Reed described his goal for his resistance to Tapper: “I hoped that I would be such a problem for them that in the future when they considered, you know, taking Americans hostage they would think, you know, is it worth it?”
“Did you ever come close to hitting any sort of breaking point?” asked Tapper.
“No,” said Reed, “and to be honest with you, the longer that I was in there, the more dedicated I was to not allowing them to break me, and that was really one of the main things that I held on to that got me through that was knowing that no matter how long I was going to be there, they were never going to break me.”
“Maybe I would have died, but psychologically they never would have broken me.”
The food served to the prisoners was “extremely poor,” said Reed, theorizing that it seemed like what they would have given prisoners during the Middle Ages in Europe.
Dinner was “either cabbage or potatoes,” he told Tapper, and then “fish of some type,” listing three unappetizing varieties that included a patty that was “difficult to eat because of the bones inside,” a baked fish “that’s like a whole fish about this size with a tail and head and everything,” and then some type of “salt fish” that wasn’t properly dried or preserved, but just “put in salt water to try to kill the parasites.”
The fish was so bad, in fact, that not even the feral cats wandering the prison camp grounds would eat it.
Reed said he initially tried to “distract” himself by reading, “to escape into a different world,” finding it psychologically very helpful, but soon the Russians refused to let him access any books in English.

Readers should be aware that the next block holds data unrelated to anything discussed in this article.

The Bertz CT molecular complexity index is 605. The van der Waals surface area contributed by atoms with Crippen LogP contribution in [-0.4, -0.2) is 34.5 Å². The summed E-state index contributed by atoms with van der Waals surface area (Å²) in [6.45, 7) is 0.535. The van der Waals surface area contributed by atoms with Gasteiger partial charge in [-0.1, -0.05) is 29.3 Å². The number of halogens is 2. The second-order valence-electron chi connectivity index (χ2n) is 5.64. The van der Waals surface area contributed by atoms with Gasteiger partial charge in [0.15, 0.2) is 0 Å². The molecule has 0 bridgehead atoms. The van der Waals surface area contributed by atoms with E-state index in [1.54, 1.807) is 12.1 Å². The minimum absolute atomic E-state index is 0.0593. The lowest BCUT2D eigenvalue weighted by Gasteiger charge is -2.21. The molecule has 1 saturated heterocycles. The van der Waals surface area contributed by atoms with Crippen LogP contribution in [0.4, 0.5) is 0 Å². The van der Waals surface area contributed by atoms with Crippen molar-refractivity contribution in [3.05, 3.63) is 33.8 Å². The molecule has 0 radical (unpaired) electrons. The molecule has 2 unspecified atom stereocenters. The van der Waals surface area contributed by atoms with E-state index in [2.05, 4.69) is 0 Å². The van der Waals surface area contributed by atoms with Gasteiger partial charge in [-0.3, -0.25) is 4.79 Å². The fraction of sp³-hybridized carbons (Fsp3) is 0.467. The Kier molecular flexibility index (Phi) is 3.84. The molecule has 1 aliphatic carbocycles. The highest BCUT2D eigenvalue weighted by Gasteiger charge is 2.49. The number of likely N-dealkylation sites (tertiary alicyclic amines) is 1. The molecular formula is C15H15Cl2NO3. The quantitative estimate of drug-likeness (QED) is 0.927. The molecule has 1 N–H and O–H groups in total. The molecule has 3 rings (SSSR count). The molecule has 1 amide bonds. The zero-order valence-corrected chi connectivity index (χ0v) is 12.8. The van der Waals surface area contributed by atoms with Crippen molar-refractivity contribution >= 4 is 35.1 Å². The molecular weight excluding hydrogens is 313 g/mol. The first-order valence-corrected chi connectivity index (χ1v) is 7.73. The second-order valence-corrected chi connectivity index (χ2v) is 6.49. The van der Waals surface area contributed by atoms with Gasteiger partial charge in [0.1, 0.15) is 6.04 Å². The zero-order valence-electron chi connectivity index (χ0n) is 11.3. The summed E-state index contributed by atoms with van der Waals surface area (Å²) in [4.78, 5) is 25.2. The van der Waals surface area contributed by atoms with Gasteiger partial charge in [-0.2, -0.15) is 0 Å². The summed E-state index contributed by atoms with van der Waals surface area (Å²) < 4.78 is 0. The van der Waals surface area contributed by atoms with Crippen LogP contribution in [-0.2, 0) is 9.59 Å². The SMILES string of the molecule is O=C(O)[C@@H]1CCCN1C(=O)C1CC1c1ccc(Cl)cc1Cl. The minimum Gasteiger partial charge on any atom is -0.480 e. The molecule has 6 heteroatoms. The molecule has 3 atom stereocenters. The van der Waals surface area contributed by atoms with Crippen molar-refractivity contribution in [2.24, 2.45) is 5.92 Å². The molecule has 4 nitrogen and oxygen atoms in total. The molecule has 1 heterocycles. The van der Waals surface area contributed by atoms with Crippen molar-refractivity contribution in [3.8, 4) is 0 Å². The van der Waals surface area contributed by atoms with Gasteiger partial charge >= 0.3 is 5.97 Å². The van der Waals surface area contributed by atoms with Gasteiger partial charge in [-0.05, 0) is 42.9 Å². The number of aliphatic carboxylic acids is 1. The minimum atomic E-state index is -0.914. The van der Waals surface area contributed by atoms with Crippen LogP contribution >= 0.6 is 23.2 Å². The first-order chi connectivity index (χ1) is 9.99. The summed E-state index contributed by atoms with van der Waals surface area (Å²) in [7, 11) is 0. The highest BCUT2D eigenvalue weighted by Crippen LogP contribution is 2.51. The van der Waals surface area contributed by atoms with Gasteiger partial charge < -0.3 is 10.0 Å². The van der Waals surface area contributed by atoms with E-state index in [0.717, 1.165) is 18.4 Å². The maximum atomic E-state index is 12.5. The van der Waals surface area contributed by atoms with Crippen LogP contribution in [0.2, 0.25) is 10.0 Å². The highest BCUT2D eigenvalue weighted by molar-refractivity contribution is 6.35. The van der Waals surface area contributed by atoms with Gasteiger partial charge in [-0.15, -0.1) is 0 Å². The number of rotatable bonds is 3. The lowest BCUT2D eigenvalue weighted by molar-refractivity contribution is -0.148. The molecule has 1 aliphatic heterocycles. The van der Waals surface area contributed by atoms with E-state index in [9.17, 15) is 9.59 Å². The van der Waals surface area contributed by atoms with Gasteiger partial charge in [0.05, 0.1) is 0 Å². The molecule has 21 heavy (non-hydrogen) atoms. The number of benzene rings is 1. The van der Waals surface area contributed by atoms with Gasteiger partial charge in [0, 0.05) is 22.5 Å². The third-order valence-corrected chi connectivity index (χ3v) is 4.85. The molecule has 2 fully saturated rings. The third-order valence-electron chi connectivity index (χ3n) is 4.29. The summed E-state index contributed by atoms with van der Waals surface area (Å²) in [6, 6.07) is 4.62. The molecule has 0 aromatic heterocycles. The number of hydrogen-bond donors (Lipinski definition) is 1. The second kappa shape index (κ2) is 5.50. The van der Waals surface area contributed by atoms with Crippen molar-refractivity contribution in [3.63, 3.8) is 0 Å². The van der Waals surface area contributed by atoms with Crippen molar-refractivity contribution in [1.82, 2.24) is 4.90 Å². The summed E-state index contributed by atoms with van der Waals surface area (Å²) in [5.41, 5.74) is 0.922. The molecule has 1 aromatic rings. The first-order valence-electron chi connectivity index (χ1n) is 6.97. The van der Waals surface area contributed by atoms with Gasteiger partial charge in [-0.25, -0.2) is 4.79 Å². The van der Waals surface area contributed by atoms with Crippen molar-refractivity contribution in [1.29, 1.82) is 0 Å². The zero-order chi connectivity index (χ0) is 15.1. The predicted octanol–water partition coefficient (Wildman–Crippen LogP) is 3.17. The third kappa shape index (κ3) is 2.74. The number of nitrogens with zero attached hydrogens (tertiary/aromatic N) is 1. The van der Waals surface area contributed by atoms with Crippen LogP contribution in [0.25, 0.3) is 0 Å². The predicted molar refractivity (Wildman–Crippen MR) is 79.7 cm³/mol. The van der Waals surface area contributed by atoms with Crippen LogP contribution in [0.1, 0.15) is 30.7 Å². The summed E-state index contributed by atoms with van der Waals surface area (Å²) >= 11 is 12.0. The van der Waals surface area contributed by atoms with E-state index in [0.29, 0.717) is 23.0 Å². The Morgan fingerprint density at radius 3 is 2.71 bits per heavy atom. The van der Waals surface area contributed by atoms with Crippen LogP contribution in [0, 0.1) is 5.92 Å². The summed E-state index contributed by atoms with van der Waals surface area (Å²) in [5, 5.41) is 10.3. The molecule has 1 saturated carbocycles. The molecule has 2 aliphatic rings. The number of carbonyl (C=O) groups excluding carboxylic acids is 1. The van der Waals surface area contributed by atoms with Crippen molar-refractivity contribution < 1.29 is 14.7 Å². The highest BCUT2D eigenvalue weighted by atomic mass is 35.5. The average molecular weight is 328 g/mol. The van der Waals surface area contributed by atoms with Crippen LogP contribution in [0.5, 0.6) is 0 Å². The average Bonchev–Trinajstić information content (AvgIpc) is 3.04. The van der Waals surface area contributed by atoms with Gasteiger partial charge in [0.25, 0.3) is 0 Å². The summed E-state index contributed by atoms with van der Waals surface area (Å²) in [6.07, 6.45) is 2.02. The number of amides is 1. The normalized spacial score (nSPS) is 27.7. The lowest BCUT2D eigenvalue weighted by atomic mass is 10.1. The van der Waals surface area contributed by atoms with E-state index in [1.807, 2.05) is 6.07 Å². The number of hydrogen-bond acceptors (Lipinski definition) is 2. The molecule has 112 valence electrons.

That, said Reed, was the “last straw” that led him into his first hunger strike. He became very ill, he said, “consistently sick until I left,” including coughing up blood multiple times a day, every day, for several months. The Russians refused to send him to a hospital, he said, so he started a second hunger strike “so that they would get me medical attention.”
“For their part the Russians say Reed was sent to a medical facility at the end of his hunger strike and his health was, quote, satisfactory, but that according to Trevor is a lie,” reported Tapper.
When Reed was being transported for the prisoner swap, he initially hoped and believed that Paul Whelan, another former Marine being held in Russia, would also be released with him. When he realized Whelan was not joining him, that was “tough,” he told Tapper. He was heartened to hear from other prisoners that Whelan was “fighting,” and “resisting,” and “causing as many problems as he can,” similar to Reed’s own efforts.
“He’s not giving up,” said Reed. “I was proud to hear that, and I’m still proud of him.”
Still, he is intensely frustrated that Whelan remains imprisoned, along with dozens of other Americans around the world.
“We need to do absolutely everything we can, as Americans, to advocate for those Americans who are being held illegally overseas and do every single thing we can possible to get them out,” said Reed.